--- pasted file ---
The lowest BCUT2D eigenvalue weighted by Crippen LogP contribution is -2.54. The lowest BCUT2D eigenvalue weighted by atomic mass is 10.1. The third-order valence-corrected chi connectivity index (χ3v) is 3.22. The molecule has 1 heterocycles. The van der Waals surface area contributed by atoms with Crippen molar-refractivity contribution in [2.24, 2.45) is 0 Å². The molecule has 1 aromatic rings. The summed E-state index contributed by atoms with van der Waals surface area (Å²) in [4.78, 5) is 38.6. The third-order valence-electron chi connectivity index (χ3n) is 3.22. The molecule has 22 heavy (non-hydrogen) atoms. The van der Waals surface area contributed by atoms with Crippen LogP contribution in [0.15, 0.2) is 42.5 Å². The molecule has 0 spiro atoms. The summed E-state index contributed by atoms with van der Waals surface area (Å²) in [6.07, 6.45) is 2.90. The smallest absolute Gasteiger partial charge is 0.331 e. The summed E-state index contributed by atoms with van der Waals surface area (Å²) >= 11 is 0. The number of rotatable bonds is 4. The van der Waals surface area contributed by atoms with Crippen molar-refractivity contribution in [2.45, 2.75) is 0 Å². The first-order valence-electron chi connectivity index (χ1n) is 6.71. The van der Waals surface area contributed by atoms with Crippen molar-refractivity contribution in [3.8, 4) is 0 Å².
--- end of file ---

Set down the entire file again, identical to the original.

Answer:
The lowest BCUT2D eigenvalue weighted by Crippen LogP contribution is -2.54. The lowest BCUT2D eigenvalue weighted by atomic mass is 10.1. The third-order valence-corrected chi connectivity index (χ3v) is 3.22. The molecule has 1 heterocycles. The van der Waals surface area contributed by atoms with Crippen molar-refractivity contribution in [2.24, 2.45) is 0 Å². The molecule has 1 aromatic rings. The summed E-state index contributed by atoms with van der Waals surface area (Å²) in [4.78, 5) is 38.6. The third-order valence-electron chi connectivity index (χ3n) is 3.22. The molecule has 22 heavy (non-hydrogen) atoms. The van der Waals surface area contributed by atoms with Crippen LogP contribution in [0.15, 0.2) is 42.5 Å². The molecule has 0 spiro atoms. The summed E-state index contributed by atoms with van der Waals surface area (Å²) in [6.07, 6.45) is 2.90. The smallest absolute Gasteiger partial charge is 0.331 e. The summed E-state index contributed by atoms with van der Waals surface area (Å²) >= 11 is 0. The number of rotatable bonds is 4. The van der Waals surface area contributed by atoms with Crippen molar-refractivity contribution in [2.45, 2.75) is 0 Å². The first-order valence-electron chi connectivity index (χ1n) is 6.71. The van der Waals surface area contributed by atoms with Crippen molar-refractivity contribution in [3.8, 4) is 0 Å².